Operating in a business world characterised by complexity, where leaders are expected to be innovative, communicate effectively, create value, foster teamwork, manage talents, apply appropriate and good judgement, take effective and timeous decisions to promote the long term viability of the oganisation while ensuring employees remain motivated in the face of (often) signifcant change, can either be positively challenging or totally overwhelming.
It is evident that effective leadership requires you to have much more than technical or specialist knowledge. In fact, as leader, these skills are not the ones that are valued or needed. Intangible aspects are more important than specialist skills, if you intend to be a successful leader.
Compliance or target driven management, control processes and crisis management are practiced in organisation with an environment that is characterised by fear, blame and thus, avoidance of responsibility. Innovation and expression are smothered when people are held accountable for outcomes without allowing them to participate in setting the targets or giving them decision making capability for their accountabilities. Teams and employees are set up to fail under these type of power driven management approaches. Superficial communication and agreement often hides the deeper symptoms of fear driven management practices, where people are too afraid to challenge the status quo.
This type of environment is characteristic of managers and management teams where loss of control is the main enemy. However, the more managers try to hold on to power, the more ineffective they become.
A reactive approach makes no successful leaders!
Successful leaders show insight into their own mental models, thought processes, motivations and emotions. They are regarded as both emotionally and socially intelligent.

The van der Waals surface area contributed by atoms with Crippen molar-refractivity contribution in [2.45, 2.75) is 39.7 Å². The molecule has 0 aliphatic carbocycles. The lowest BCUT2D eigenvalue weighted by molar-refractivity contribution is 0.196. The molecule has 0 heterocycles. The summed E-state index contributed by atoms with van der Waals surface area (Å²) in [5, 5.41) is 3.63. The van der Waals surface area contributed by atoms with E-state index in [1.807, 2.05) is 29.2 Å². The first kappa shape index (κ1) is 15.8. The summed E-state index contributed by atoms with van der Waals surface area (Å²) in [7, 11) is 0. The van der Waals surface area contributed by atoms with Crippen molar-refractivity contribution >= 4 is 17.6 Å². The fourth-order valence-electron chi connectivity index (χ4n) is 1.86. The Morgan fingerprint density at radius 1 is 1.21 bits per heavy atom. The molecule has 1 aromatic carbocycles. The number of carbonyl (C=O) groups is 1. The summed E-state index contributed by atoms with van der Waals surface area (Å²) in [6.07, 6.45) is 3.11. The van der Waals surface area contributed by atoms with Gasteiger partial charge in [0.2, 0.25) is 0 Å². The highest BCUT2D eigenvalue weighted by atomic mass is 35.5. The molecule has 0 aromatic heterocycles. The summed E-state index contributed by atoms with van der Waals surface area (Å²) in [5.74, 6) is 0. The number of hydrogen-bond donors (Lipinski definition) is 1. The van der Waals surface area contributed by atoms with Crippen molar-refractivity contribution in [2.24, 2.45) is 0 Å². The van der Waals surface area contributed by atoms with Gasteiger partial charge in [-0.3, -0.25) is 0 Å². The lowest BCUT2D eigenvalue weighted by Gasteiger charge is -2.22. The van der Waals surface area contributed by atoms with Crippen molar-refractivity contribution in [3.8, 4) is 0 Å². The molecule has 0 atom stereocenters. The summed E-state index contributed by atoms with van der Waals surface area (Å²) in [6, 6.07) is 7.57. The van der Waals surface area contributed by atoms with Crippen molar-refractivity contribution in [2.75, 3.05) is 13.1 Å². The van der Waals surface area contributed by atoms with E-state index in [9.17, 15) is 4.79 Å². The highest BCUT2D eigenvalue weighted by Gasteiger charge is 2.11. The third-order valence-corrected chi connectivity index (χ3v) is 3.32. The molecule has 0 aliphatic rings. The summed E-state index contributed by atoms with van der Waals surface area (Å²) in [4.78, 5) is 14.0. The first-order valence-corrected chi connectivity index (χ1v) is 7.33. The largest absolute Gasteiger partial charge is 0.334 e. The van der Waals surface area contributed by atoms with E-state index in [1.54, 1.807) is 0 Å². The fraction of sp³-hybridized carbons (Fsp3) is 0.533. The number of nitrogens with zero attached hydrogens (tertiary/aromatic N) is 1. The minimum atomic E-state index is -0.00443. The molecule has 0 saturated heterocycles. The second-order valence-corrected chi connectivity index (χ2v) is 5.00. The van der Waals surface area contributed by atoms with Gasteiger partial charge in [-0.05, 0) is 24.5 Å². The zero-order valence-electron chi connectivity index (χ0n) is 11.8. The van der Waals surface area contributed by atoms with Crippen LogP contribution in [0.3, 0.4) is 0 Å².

New to the leadership role, the question very often arises: how do I remain true to myself, retain my own personality, values and preferences in the face of the almost "impossible shopping list" of characteristics that are held forth as essential to be a successful leader?
Making yourself over into the person that you desire to be in the role of leader does not mean that you have to give up intrinsic values or personality style. It does however require you to develop competencies that can be learned.
Whether new in your role, or wanting to grow as leader, leadership coaching allows you the opportunity to reflect on your own thought and behaviour patterns; to understand your own strengths and how to capitalise those to develop the behaviours required in this role.
Questions such as these can be addressed through a reflective coaching approach, allowing you to find the answers that exist within yourself, but which you may find difficult to discover on your own:
- How do I motivate others to perform at their peak, whether under stable conditions or during periods of dramatic change?
- How do I create an environment of openness, learning and trust where employees become willing to share ideas and to solve problems more creatively?
- How do I advance my own career aspirations while also allowing others to grow and advance their own careers?
- How can I communicate more effectively, ensuring that there is no misunderstanding and that I express myself clearly and effectively?
- How do I manage the different personalities in my team and allow different ways of thinking and true dialogue to emerge?
- How do I manage conflict effectively?
- How can I be more interpersonally aware while still maintaining a performance focus and ensuring high standards are maintained?
- How can I facilitate a "can do" attitude and curiosity in others?
- How do I myself grow in confidence when faced with such a varied and complex demand on my skills and capabilities?